The federal quarantine against the emerald ash borer began with 13 counties in Michigan in 2003 and has grown exponentially over time to cover more than a quarter of the continental United States. drink.
However, females of the emerald ash borer can fly up to 12 miles per day for six weeks after mating. Beetles are also difficult to trap and are usually not detected until they have been around for three to five years – too late for quarantines to work.
Next option: wasps
Any biological control plan raises concerns about unintended consequences. A notorious example is the introduction of cane toads to Australia in the 1930s to reduce beetles on sugarcane farms. The toads did not eat the beetles, but they spread quickly and ate a lot of other species. And their toxins killed the predators.
The introduction of species for biological control is strictly regulated in the United States. It may take two to 10 years to demonstrate the efficacy of potential biological control agents, and obtaining a permit for field trials may take an additional two years. Scientists must demonstrate that the released species specializes on the target pest and has minimal impacts on other species.
Four species of wasps from China and Russia that are natural enemies of the emerald ash borer have gone through the approval process for field release. These wasps are parasitoids: they deposit their eggs or larvae in or on another insect, which becomes an unsuspecting food source for the growing parasite. Parasitoids are excellent candidates for biocontrol as they typically exploit a single host species.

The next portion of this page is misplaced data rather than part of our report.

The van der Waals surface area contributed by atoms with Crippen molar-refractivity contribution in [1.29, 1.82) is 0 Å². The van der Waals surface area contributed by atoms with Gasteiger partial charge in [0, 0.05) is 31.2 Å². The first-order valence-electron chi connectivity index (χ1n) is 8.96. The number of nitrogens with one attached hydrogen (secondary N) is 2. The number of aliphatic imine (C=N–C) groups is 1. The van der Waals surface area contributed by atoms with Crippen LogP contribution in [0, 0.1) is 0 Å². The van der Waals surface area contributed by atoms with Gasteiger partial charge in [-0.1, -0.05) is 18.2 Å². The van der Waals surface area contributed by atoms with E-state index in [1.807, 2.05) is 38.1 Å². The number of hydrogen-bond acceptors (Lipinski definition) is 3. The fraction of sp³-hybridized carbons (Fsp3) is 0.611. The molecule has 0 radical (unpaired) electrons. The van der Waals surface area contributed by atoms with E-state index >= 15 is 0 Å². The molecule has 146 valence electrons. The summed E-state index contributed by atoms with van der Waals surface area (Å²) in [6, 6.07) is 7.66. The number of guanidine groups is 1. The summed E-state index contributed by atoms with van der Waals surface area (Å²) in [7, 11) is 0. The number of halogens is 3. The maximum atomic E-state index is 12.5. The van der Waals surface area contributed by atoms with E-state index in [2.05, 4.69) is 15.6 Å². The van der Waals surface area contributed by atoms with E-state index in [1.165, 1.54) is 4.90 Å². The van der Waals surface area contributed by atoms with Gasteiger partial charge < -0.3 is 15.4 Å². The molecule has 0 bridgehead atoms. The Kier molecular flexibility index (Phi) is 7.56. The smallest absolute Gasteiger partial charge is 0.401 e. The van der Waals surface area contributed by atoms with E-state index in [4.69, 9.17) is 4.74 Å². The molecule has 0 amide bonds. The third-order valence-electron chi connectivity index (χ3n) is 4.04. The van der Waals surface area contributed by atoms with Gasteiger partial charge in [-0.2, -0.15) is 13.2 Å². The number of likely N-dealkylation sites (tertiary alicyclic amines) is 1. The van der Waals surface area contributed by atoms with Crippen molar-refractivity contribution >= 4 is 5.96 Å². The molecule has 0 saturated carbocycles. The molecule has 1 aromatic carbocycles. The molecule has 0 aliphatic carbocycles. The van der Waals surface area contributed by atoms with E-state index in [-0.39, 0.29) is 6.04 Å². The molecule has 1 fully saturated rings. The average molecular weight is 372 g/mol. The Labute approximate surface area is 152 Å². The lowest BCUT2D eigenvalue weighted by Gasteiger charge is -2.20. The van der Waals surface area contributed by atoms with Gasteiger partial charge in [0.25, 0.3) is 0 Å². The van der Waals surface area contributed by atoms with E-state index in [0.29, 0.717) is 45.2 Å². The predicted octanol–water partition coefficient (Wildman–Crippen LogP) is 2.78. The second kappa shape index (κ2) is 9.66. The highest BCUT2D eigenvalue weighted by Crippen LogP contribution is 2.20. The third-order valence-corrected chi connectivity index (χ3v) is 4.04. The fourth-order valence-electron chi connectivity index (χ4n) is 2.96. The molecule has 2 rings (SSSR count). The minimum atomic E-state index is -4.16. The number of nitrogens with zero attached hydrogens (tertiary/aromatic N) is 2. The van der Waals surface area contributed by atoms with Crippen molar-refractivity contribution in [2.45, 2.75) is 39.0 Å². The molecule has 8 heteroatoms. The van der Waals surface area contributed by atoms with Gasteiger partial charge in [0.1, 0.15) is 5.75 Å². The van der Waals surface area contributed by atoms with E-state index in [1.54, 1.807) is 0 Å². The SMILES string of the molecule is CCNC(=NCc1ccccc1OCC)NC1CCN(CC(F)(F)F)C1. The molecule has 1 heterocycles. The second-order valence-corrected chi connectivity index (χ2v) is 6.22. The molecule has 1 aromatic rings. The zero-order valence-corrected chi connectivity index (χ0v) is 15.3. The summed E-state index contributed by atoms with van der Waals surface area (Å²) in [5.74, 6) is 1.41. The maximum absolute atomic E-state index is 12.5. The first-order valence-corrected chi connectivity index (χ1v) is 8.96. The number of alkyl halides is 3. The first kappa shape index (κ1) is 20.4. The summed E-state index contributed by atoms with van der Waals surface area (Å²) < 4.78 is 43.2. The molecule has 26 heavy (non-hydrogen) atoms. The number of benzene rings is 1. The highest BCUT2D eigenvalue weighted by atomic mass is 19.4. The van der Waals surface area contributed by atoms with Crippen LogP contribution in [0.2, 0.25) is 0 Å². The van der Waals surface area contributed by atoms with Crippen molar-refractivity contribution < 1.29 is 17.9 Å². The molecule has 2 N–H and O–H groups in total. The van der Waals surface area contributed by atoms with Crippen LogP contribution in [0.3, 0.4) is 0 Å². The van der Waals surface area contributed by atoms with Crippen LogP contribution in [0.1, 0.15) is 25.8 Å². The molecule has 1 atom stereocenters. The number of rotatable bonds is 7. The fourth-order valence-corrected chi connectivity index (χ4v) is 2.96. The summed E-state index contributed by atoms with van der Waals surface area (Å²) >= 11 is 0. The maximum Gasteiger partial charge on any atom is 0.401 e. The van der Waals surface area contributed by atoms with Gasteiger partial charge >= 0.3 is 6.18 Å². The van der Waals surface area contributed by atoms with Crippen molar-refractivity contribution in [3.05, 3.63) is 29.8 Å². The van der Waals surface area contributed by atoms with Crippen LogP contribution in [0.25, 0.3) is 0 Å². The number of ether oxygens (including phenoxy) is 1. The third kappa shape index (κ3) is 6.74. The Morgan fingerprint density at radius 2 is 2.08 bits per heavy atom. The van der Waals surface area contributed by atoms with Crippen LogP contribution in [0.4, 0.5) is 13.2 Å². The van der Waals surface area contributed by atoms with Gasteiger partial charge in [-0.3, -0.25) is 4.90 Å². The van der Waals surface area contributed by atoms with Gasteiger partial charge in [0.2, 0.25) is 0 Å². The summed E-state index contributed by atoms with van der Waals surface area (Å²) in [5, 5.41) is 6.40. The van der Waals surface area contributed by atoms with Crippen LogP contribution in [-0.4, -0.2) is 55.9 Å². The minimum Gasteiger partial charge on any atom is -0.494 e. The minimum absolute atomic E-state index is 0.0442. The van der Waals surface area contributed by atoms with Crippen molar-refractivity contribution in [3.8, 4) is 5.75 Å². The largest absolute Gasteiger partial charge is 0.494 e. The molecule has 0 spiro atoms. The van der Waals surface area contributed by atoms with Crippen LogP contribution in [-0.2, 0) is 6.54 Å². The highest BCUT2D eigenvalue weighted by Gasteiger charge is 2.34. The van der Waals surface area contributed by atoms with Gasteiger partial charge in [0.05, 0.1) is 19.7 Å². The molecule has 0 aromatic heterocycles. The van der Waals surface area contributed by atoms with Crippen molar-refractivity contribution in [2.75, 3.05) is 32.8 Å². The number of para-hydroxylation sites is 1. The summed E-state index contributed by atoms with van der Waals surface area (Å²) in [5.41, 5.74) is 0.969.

Selected wasps are tiny and do not sting, but their egg-laying organs can penetrate the bark of ash trees. And they have specialized sensory abilities to find emerald ash borer larvae or eggs that will serve as their hosts.
The USDA is working to rear massive numbers of parasitoid wasps in labs by providing lab-grown emerald ash borer as hosts for their eggs. Despite COVID-19-related disruptions, the agency produced more than 550,000 parasitoids in 2020 and released them to more than 240 sites.
The goal is to create self-sustaining ground populations of parasitoids that sufficiently reduce populations of emerald ash borer in the wild to allow replanted ash trees to grow and thrive. Several studies have shown encouraging initial results, but securing a future for ash trees will require more time and research.
One obstacle is that laboratory-grown ash borers need fresh ash logs and leaves to complete their life cycle. I’m part of a team working to develop an alternative to the long and expensive process of collecting logs: an artificial diet that the beetle larvae can eat in the lab.
The food should provide the right texture and the right nutrition. Other leaf-feeding insects readily eat artificial wheat germ foods, but species whose larvae digest wood are more difficult. In the wild, the emerald ash borer feeds only on ash species.
In today’s global economy, where people and products move rapidly across the globe, it can be difficult to find effective management options when invasive species become established over a large area. But the lessons learned from the emerald ash borer will help researchers mobilize quickly when the next forest pest arrives.
Kristine Grayson, Associate Professor of Biology, University of Richmond
This article is republished from The Conversation under a Creative Commons license. Read the original article.